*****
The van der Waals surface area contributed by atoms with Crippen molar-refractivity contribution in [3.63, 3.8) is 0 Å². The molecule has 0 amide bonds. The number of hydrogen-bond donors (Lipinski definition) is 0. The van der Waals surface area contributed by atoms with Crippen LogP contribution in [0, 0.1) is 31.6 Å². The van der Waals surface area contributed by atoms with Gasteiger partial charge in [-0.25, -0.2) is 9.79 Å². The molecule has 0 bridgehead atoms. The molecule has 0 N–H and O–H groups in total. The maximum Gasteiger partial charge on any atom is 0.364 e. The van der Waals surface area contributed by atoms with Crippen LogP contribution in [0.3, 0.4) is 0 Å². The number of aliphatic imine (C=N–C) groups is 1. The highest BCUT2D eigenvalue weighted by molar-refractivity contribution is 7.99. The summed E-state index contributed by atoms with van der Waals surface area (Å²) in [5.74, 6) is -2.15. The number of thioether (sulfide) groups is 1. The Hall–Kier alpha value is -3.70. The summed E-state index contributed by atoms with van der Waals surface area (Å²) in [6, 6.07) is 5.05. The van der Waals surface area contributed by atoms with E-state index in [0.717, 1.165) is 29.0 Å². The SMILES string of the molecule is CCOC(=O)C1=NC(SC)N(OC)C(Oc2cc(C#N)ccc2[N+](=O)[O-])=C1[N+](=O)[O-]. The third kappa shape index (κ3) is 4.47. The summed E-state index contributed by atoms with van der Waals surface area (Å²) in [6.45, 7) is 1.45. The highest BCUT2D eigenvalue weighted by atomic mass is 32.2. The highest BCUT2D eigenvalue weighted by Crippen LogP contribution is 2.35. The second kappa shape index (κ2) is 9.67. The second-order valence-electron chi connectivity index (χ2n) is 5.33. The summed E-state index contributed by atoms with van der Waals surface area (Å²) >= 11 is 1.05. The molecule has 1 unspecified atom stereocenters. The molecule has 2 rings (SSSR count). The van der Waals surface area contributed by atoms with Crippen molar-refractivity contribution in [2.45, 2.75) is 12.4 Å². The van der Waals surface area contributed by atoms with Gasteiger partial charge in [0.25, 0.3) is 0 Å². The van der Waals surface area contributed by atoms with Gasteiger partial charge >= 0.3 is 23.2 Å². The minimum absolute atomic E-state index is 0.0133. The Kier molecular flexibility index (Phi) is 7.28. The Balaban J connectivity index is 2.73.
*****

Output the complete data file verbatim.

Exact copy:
The van der Waals surface area contributed by atoms with Crippen molar-refractivity contribution in [3.63, 3.8) is 0 Å². The molecule has 0 amide bonds. The number of hydrogen-bond donors (Lipinski definition) is 0. The van der Waals surface area contributed by atoms with Crippen LogP contribution in [0, 0.1) is 31.6 Å². The van der Waals surface area contributed by atoms with Gasteiger partial charge in [-0.25, -0.2) is 9.79 Å². The molecule has 0 bridgehead atoms. The molecule has 0 N–H and O–H groups in total. The maximum Gasteiger partial charge on any atom is 0.364 e. The van der Waals surface area contributed by atoms with Crippen LogP contribution in [0.3, 0.4) is 0 Å². The number of aliphatic imine (C=N–C) groups is 1. The highest BCUT2D eigenvalue weighted by molar-refractivity contribution is 7.99. The summed E-state index contributed by atoms with van der Waals surface area (Å²) in [5.74, 6) is -2.15. The number of thioether (sulfide) groups is 1. The Hall–Kier alpha value is -3.70. The summed E-state index contributed by atoms with van der Waals surface area (Å²) in [6, 6.07) is 5.05. The van der Waals surface area contributed by atoms with E-state index in [0.717, 1.165) is 29.0 Å². The SMILES string of the molecule is CCOC(=O)C1=NC(SC)N(OC)C(Oc2cc(C#N)ccc2[N+](=O)[O-])=C1[N+](=O)[O-]. The third kappa shape index (κ3) is 4.47. The summed E-state index contributed by atoms with van der Waals surface area (Å²) in [6.45, 7) is 1.45. The highest BCUT2D eigenvalue weighted by atomic mass is 32.2. The highest BCUT2D eigenvalue weighted by Crippen LogP contribution is 2.35. The second kappa shape index (κ2) is 9.67. The second-order valence-electron chi connectivity index (χ2n) is 5.33. The summed E-state index contributed by atoms with van der Waals surface area (Å²) >= 11 is 1.05. The molecule has 1 unspecified atom stereocenters. The molecule has 2 rings (SSSR count). The van der Waals surface area contributed by atoms with Crippen molar-refractivity contribution in [2.45, 2.75) is 12.4 Å². The van der Waals surface area contributed by atoms with Gasteiger partial charge in [0.25, 0.3) is 0 Å². The van der Waals surface area contributed by atoms with Gasteiger partial charge >= 0.3 is 23.2 Å². The minimum absolute atomic E-state index is 0.0133. The Kier molecular flexibility index (Phi) is 7.28. The Balaban J connectivity index is 2.73.